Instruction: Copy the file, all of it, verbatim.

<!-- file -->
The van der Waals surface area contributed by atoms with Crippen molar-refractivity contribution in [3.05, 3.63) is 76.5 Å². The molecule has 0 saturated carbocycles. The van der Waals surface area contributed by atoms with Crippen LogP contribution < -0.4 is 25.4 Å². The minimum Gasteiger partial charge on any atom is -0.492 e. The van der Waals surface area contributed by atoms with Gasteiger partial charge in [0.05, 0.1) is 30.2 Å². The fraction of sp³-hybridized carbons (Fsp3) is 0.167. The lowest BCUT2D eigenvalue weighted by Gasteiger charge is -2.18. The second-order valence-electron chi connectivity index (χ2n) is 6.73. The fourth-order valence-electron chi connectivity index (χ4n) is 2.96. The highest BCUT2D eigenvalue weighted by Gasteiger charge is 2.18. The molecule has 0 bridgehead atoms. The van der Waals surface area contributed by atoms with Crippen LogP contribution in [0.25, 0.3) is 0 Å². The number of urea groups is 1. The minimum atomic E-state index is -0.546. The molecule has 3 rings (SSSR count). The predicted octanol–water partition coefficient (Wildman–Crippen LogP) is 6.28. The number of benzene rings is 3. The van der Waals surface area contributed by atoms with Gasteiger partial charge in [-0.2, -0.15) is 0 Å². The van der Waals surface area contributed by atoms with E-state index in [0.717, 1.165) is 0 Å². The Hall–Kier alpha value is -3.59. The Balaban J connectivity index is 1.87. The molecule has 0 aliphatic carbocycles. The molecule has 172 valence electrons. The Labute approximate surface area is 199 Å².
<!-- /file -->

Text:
The van der Waals surface area contributed by atoms with Crippen molar-refractivity contribution in [3.05, 3.63) is 76.5 Å². The molecule has 0 saturated carbocycles. The van der Waals surface area contributed by atoms with Crippen LogP contribution < -0.4 is 25.4 Å². The minimum Gasteiger partial charge on any atom is -0.492 e. The van der Waals surface area contributed by atoms with Gasteiger partial charge in [0.05, 0.1) is 30.2 Å². The fraction of sp³-hybridized carbons (Fsp3) is 0.167. The lowest BCUT2D eigenvalue weighted by Gasteiger charge is -2.18. The second-order valence-electron chi connectivity index (χ2n) is 6.73. The fourth-order valence-electron chi connectivity index (χ4n) is 2.96. The highest BCUT2D eigenvalue weighted by Gasteiger charge is 2.18. The molecule has 0 bridgehead atoms. The van der Waals surface area contributed by atoms with Crippen LogP contribution in [0.25, 0.3) is 0 Å². The number of urea groups is 1. The minimum atomic E-state index is -0.546. The molecule has 3 rings (SSSR count). The predicted octanol–water partition coefficient (Wildman–Crippen LogP) is 6.28. The number of benzene rings is 3. The van der Waals surface area contributed by atoms with Gasteiger partial charge in [-0.2, -0.15) is 0 Å². The van der Waals surface area contributed by atoms with E-state index in [0.717, 1.165) is 0 Å². The Hall–Kier alpha value is -3.59. The Balaban J connectivity index is 1.87. The molecule has 0 aliphatic carbocycles. The molecule has 172 valence electrons. The Labute approximate surface area is 199 Å².